Switzerland's two main parties on the right are the winners of Sunday's parliamentary elections. The strong showing could have an impact on reforms of energy, social security and tax issues, as well as the make-up of the seven-member government.
The conservative right Swiss People’s Party made large gains in the House of Representatives, increasing its share of the vote to 29.4% from 26.6% - winning an additional 11 seats, according to final results published early on Monday.
It is a record result for Switzerland's leading party, which is known for its anti-immigration stance.
"Voters seem to have understood that Switzerland faces a serious refugee crisis," said party president Toni Brunner.
The Radicals gained 1.3% to attain 16.4% of the vote.
The leftwing Social Democrats hung on to remain Switzerland's second biggest party with 18.8%, up 0.1% on 2011, but with three fewer seats.
The results show the combined forces on the right, winning a slim majority of 101 seats in the 200-seat House of Representatives.
Run-off elections in the Senate are necessary in 12 of the country’s 26 cantons, since there were no outright winners.
The main losers are the Greens and small centrist parties who had made significant steps forward in the last elections four years ago.
Tim Guldimann has become the first Swiss living abroad to be elected to parliament. The former Swiss ambassador to Germany was a candidate for the Social Democratic Party in Zurich.
Registered Swiss expats can take part votes and elections, but there is no seat reserved in either parliamentary chamber. Between 2001 and 2003 two parliamentarians lived in France. But at the time of their election they were Swiss residents.
“The combined gains for the parties on the right are a clear shift and parliament might become more polarised,” said political analyst and GfS Bern director Claude Longchamp.
Magdalena Martullo-Blocher, a daughter of Switzerland’s rightwing figurehead Christoph Blocher, caused an upset by winning an additional seat for the People’s Party in the house.
Several long-serving parliamentarians on both the right and the left were voted out.
Despite the slight shift to the right experts do not expect a major reversal under Switzerland’s traditionally stable political system where no single party has a majority and changing alliances have been standard practice for decades.
The following graphic shows the positions of the main seven political parties according to smartvote.ch voting advice platform.
But the boost for the People’s Party and Radicals could slow Switzerland’s plans to phase out nuclear energy or to reform the state old age pension scheme.
Political pundits say a stronger rightwing camp might also try to block - or water down - decisions on ending Swiss banking secrecy or the automatic exchange of tax information, despite pressure on Switzerland from the international community.
However, it is unclear what impact the losses of centrist parties - and to some extent the left - will have on the political debate over Swiss relations with the European Union.
Ties with the 28-nation bloc have reached a stalemate in the aftermath of voters’ approval in February 2014 to re-introduce immigration quotas for EU citizens.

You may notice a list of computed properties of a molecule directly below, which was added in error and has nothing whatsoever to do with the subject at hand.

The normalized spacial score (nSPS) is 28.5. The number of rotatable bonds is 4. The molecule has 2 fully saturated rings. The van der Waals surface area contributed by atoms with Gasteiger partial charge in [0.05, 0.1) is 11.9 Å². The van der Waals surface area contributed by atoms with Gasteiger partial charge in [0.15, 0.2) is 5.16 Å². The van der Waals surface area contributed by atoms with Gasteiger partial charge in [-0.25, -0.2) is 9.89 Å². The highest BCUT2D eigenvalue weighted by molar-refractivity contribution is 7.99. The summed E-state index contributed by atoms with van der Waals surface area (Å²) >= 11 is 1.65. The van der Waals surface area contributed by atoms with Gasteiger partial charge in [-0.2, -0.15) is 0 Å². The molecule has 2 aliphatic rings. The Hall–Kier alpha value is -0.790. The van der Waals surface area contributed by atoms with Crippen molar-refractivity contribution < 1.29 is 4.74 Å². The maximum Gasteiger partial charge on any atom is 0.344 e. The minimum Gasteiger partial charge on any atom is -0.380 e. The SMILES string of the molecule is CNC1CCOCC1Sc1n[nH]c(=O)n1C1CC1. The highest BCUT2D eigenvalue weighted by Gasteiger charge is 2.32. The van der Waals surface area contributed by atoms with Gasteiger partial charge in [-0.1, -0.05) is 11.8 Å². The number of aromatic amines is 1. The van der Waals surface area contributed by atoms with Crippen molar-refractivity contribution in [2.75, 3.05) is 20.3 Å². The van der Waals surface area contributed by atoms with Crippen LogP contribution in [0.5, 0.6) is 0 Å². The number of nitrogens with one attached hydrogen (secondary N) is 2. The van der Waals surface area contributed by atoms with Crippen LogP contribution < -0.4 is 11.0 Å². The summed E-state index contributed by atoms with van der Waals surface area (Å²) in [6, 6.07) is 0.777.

Except for the People’s Party with its anti-European agenda, no other party appears willing to risk an end to crucial bilateral treaties with Switzerland’s main trading partner.
Elections by the numbers
Elections to the House of Representatives take place every four years in October. A record number of candidates were hoping to win a seat in one the 26 constituencies, including nearly 60 Swiss expatriates.
Women’s organisations had been pushing female candidates in an effort to boost Switzerland’s ranking in an international comparison of elected female members – currently 62 out of the 200 seats in the House of Representatives.
Voter turnout was around 49%, roughly unchanged from the last elections in 2011. This appears to suggest that numerous posters, newspaper advertisements, social media campaigns and personal efforts by candidates have only had a limited impact.
Nearly absent during campaigning was a debate on Switzerland’s future ties with the EU. This might also have been in the interest of the government, which is in exploratory talks with Brussels and individual EU member states to break the political deadlock.
The election campaign focused mainly on immigration due to the headlines on the Syrian refugee crisis with tens of thousands of migrants arriving in Europe.
Both the right and the left tried to benefit from the heightened media attention in Switzerland, even though the country has up to now not faced a mass influx of asylum seekers.
The public debate on social security, including a reform of the pension schemes and unemployment as well as the negative impact of the strong Swiss franc on the country’s economy was noticeably less visible.
Money and attention
The 2015 election campaign is likely to go down in Swiss history as the most expensive ever and many critics argued it was largely shallow.
Separate surveys showed both the People's Party and the Radicals not only grabbing most media attention, but also spending three times more money than all the other parties combined for political advertising.
While political stability is widely expected to prevail after the elections, observers are not ruling out a change in the composition of the multi-party cabinet, which is chosen by parliament in December.
The People’s Party on Sunday reiterated its claim for a second representative in the government based on the share of vote and its position as the biggest party.
It had lost one seat in an internal political dispute in 2007, when it excluded some party members who later founded a centrist group, the Conservative Democrats.